We forget that it is more important to live in a loved home that hasn’t sunk you into incredible debt just because you needed the newest and most popular coat of Benjamin Moore paint, than it is to live in one where everyone is afraid to sneeze lest it leave a booger unaddressed somewhere.
A home is about the finger prints on the walls that followed a special brownie treat, or the dirt that finds it ways through your living room because you yelled SNACK before reminding the kids to remove their footwear. A home is full of laughter and personal touches, imperfections and life, not because you are ever ready to take over the cover of New Home magazine, but because you LIVE here.
You LOVE here.
You laugh and share memories here.
You care more about the atmosphere of your home that radiates from family, than about if it meets the increasingly illusive standard of perfection plastered all over your phone.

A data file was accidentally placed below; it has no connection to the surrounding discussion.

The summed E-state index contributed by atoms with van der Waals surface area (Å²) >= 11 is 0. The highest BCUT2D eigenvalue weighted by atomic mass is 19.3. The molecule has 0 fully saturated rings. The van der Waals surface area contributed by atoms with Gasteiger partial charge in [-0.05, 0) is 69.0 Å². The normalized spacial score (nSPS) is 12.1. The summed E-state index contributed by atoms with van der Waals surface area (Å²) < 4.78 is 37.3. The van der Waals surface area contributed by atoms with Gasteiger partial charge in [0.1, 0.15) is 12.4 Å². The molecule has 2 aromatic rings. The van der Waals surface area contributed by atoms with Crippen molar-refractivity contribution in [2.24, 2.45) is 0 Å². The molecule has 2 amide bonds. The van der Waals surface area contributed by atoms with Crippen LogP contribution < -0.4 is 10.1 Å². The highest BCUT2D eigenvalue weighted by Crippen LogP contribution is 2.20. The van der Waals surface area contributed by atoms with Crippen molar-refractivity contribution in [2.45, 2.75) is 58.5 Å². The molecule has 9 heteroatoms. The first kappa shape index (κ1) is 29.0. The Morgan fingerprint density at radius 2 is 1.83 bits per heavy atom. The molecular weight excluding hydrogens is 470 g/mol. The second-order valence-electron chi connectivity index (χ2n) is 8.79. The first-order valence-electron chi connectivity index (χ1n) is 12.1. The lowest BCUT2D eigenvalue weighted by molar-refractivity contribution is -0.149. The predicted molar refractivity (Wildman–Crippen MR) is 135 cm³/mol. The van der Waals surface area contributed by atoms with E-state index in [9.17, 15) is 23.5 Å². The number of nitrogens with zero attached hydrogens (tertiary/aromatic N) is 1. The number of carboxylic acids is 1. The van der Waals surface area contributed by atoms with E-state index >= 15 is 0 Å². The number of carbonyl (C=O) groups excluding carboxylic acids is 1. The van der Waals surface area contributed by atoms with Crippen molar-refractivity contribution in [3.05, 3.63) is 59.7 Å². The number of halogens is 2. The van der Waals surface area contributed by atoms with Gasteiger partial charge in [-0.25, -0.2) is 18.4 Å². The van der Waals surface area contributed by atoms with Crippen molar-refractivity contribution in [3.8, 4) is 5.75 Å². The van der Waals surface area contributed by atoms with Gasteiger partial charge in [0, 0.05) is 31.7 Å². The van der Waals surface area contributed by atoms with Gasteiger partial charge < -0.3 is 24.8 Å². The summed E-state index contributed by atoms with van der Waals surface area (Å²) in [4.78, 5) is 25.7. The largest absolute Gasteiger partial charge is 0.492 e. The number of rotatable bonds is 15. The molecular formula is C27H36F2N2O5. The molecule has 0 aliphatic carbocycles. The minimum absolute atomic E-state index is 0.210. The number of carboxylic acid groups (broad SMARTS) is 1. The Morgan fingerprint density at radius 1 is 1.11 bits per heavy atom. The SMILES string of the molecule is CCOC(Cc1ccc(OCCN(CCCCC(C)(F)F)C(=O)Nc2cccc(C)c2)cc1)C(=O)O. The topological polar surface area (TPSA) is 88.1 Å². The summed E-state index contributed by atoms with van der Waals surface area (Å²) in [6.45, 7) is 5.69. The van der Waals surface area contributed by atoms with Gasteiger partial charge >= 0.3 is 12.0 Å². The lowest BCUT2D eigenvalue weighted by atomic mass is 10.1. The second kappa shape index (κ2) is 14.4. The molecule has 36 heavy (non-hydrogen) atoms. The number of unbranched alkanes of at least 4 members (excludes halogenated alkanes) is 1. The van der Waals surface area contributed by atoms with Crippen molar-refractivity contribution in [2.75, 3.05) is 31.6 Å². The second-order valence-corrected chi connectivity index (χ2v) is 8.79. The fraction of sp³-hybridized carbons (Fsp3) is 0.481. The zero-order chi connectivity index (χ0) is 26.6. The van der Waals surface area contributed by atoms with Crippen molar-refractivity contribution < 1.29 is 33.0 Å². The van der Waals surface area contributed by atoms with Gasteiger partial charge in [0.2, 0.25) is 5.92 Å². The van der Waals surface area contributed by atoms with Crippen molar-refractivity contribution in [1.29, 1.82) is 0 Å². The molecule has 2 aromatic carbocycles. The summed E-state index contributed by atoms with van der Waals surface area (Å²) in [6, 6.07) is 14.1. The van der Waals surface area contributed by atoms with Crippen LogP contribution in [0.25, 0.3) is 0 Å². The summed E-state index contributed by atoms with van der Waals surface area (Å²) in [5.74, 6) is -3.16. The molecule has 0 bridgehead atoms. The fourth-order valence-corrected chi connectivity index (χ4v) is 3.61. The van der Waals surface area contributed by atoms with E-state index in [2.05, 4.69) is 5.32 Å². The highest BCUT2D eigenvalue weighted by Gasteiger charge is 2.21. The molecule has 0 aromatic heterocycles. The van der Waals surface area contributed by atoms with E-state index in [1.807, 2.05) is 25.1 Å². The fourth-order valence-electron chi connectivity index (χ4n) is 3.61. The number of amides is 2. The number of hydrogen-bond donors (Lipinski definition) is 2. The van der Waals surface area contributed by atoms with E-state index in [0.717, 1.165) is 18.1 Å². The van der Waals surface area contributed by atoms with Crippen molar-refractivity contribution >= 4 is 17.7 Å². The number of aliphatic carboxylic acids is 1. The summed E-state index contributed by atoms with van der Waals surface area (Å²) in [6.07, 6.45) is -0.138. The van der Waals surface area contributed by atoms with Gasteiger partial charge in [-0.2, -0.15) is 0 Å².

As a mom who has been through four homes in 10 years (the last three we moved in and out of in the last six years) who has seriously struggled with the idea that I wasn’t any good at this home decor thing:
Get away from the constant demand to measure up.
Put down the phone, tuck away the home decor magazines and start to take in what you do have. Start to appreciate the roof over your head (even if it leaks), the floor beneath your feet (even if it creeks) and the family that fills the space you occupy in this season of life.
Stop comparing what you don’t have to what Pricilla Perfection has. Stop measuring your worth by her highlight reel, and start to embrace contentment.
Understand that there is no use in accumulating debt, in drowning in stress, in WORRYING about whether the Collingwood Grey is the perfect “IN” colour for 2019, and start creating your home. Start with what you HAVE right now, and make the most of it. Rearrange it if you like, purge it if you don’t need it, and be thankful for it because it’s yours.
Sister, we weren’t all cut from the same greige cloth. We weren’t meant to have cookie cutter homes and senses of style. We were made to reflect His image in all that we do. The same image that can create each snowflake unique, should be glorified in our homes.